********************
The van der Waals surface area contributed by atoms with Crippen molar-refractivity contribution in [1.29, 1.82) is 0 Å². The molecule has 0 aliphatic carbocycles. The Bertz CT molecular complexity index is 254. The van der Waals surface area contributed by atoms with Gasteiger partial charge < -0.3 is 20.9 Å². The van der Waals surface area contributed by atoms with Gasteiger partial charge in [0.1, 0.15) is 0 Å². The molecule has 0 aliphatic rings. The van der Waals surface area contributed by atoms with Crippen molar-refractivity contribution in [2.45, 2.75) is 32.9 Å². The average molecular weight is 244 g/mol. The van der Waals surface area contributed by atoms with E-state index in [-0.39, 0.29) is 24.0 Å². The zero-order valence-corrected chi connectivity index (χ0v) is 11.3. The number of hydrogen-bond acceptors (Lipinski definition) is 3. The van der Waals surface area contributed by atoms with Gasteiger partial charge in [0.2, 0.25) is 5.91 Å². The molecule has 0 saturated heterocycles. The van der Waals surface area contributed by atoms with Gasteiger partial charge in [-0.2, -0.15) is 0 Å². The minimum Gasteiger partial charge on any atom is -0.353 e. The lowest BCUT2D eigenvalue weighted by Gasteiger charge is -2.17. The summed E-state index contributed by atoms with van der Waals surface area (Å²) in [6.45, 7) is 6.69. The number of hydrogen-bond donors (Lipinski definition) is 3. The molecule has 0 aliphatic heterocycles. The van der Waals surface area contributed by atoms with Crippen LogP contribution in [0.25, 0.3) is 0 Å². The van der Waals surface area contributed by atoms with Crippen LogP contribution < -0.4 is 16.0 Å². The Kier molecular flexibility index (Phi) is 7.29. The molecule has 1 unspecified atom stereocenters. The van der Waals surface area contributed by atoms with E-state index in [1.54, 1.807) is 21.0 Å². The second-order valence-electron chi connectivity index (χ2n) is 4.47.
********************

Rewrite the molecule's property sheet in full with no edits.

The van der Waals surface area contributed by atoms with Crippen molar-refractivity contribution in [1.29, 1.82) is 0 Å². The molecule has 0 aliphatic carbocycles. The Bertz CT molecular complexity index is 254. The van der Waals surface area contributed by atoms with Gasteiger partial charge < -0.3 is 20.9 Å². The van der Waals surface area contributed by atoms with Gasteiger partial charge in [0.1, 0.15) is 0 Å². The molecule has 0 aliphatic rings. The van der Waals surface area contributed by atoms with Crippen molar-refractivity contribution in [2.45, 2.75) is 32.9 Å². The average molecular weight is 244 g/mol. The van der Waals surface area contributed by atoms with E-state index in [-0.39, 0.29) is 24.0 Å². The zero-order valence-corrected chi connectivity index (χ0v) is 11.3. The number of hydrogen-bond acceptors (Lipinski definition) is 3. The van der Waals surface area contributed by atoms with Gasteiger partial charge in [0.2, 0.25) is 5.91 Å². The molecule has 0 saturated heterocycles. The van der Waals surface area contributed by atoms with Gasteiger partial charge in [-0.2, -0.15) is 0 Å². The minimum Gasteiger partial charge on any atom is -0.353 e. The lowest BCUT2D eigenvalue weighted by Gasteiger charge is -2.17. The summed E-state index contributed by atoms with van der Waals surface area (Å²) in [6.45, 7) is 6.69. The number of hydrogen-bond donors (Lipinski definition) is 3. The molecule has 0 aliphatic heterocycles. The van der Waals surface area contributed by atoms with Crippen LogP contribution in [0.25, 0.3) is 0 Å². The van der Waals surface area contributed by atoms with Crippen LogP contribution < -0.4 is 16.0 Å². The Kier molecular flexibility index (Phi) is 7.29. The molecule has 1 unspecified atom stereocenters. The van der Waals surface area contributed by atoms with E-state index in [1.54, 1.807) is 21.0 Å². The second-order valence-electron chi connectivity index (χ2n) is 4.47.